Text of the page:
6 For information on Cleoboulina, see Plant (2004) 29-32, esp. 29: “There remains doubt about the very existence of Cleoboulina, although we have three short pieces of poetry attributed to her, numerous references to her life in a variety of ancient sources, and know of two plays named after her. Scholars have long suspected that she may have been invented to personify a female riddler”. See also Martin (2001) 55-75. Return to text

7 As Snyder (1989) 54 writes, “the fourth-century statue of her by Lysippos… suggests a prominent reputation”. Return to text

8 For a convincing new interpretation of this fragment, see Cazzato (2016) 185-203. Return to text

9 As Snyder (1989) 167 note 39 points out, Schmid and Stählin (1929) 451 concluded that Aristophanes’ reception of Praxilla’s verses implies that Praxilla’s verses themselves originally had a kind of comic coloring. I am not fully convinced by this line of argument. Return to text

10 The scholiast on Theocritus Id. 5.83 agrees: “On the Carnea: Praxilla says the festival took its name from Carnus, Apollo’s beloved boy, son of Zeus and Europa” (τὰ δὲ Κάρνεα· Πράξιλλα μὲν ἀπὸ Κάρνου φησὶν ὠνομάσθαι τοῦ Διὸς καὶ Εὐρώπης υἱοῦ, ὃς ἦν ἐρώμενος τοῦ Ἀπόλλωνος). Return to text

11 On Sappho, see Aelian VH 12.19: “The poetess Sappho, daughter of Scamandronymus; even Plato, son of Ariston, calls her wise. I understand that there was another Sappho of Lesbos, a courtesan, not a poet (ἑταίρα οὐ ποιήτρια)”. For Praxilla, see West (1993) xix. Return to text

12 See the objections of Snyder (1989) 56 and 166 note 35, to the original suggestion by von Wilamowitz-Moellendorff, which is printed in the 1912 edition of Schmid and Stählin (vol. 1, 204) but missing from their 1929 edition. Return to text

13 Plant (2004) 38: “… she was a professional musician, offering original compositions to paying audiences at symposia, probably, initially at least, performing them herself”. Plant (2004) 40 points to evidence from Xenophon (Symp. 2.1-2) and Plato (Symp. 176e) for professional female musicians offering entertainment at drinking parties. Return to text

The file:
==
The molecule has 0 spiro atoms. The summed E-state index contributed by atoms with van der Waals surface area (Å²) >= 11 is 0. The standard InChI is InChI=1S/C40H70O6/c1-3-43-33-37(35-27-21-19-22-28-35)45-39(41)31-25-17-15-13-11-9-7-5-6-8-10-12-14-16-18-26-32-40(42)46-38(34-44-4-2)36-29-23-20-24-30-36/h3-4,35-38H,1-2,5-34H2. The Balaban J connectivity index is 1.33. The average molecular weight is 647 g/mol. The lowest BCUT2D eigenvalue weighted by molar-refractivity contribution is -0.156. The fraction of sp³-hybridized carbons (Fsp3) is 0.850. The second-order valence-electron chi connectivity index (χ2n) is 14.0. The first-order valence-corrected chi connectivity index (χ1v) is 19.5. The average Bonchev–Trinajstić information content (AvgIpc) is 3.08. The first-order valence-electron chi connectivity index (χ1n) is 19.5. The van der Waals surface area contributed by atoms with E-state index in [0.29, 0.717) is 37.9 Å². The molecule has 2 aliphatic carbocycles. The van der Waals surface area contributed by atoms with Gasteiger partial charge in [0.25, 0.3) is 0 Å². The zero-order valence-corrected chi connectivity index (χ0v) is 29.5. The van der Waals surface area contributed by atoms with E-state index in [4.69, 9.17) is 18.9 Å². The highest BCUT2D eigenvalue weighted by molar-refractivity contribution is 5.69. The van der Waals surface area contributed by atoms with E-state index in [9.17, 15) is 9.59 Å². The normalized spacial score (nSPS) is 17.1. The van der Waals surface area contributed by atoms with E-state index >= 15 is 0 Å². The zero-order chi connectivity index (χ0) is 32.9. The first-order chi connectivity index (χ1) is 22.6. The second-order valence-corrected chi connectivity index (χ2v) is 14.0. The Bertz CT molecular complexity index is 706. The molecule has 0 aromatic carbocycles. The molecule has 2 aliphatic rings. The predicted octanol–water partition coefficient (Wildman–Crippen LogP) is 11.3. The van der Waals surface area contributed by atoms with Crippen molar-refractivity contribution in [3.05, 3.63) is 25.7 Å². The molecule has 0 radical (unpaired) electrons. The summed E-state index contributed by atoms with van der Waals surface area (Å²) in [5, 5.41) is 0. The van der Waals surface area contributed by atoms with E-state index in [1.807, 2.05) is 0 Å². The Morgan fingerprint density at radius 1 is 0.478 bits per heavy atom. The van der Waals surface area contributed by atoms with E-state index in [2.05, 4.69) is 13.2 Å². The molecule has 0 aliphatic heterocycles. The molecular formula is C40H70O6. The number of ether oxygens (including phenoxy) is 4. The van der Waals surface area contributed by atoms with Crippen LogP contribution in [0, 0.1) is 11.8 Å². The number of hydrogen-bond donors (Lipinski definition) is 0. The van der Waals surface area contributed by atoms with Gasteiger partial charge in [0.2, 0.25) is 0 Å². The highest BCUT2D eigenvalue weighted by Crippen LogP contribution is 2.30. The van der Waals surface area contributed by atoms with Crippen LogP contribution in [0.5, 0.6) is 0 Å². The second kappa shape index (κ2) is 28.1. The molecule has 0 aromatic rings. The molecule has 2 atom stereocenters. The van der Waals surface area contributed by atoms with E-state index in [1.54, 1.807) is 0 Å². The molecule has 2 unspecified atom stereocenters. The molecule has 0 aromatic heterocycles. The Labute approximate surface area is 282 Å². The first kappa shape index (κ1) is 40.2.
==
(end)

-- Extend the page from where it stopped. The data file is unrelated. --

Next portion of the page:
14 It is worth noting, however, as the anonymous reader points out, that Zenobius (quoting Polemon) identifies that it is in her hymns (ἐν τοῖς ὕμνοις or, in the alternative paraphrase, ἐν τοῖς μέλεσιν), not her σκόλια, that Praxilla reports Adonis’ words. Cf. the Aristophanes scholion above on Wasps 1236-44 that refers to the story of Admetus recorded “in the songs of Praxilla that accompany wine-drinking” (ἐν τοῖς Πραξίλλης παροινίοις). Return to text

15 As noted in general terms by James and Dillon (2012) 1, “…ancient materials on women pose interpretive challenges due to unexamined biases in both the sources themselves and in traditional scholarship on the subject, inherited from the nineteenth century”. Return to text

16 See the introduction to (11-67) and organization of Zenobius’ collection in Lelli (2006). Return to text

17 See Callimachus Aetia fr. 67-75; Ovid Heroides 20 and 21; Aristaenetus Ep. 1.10. For an overview of the symbolism of apples in ancient literature, see Littlewood (1967) 147-81 with accompanying bibliography. Return to text

18 Littlewood (1967) 180-81. Return to text

19 For some non-phallic examples, consider this phrase in Theopompus Comicus (5th-4th c. BCE): “she has come to me, softer than a ripe cucumber” (μαλθακωτέρα πέπονος σικυοῦ μοι γέγονε); see fr. 76 in Kassel and Austin (1983), vol. 7, 742. The phrase is preserved in Athenaeus Deipno. 2.68d: “‘she/it was softer than a melon to me’. Phaenias: cucumbers and melons are edible, except for the seeds, once the flesh is soft; the flesh is the only part that is cooked. Gourds are inedible when raw but are edible if stewed or baked” (“μαλθακωτέρα πέπονος σικυοῦ μοι γέγονε”. Φαινίας· βρωτὰ μὲν ἁπαλὰ τῷ περικαρπίῳ σικυὸς καὶ πέπων ἄνευ τοῦ σπέρματος, πεττόμενον δὲ τὸ περικάρπιον μόνον. κολοκύντη δὲ ὠμὴ μὲν ἄβρωτος, ἑφθὴ δὲ καὶ ὀπτὴ βρωτή); text and translation from Olson (2006) 388-89. Return to text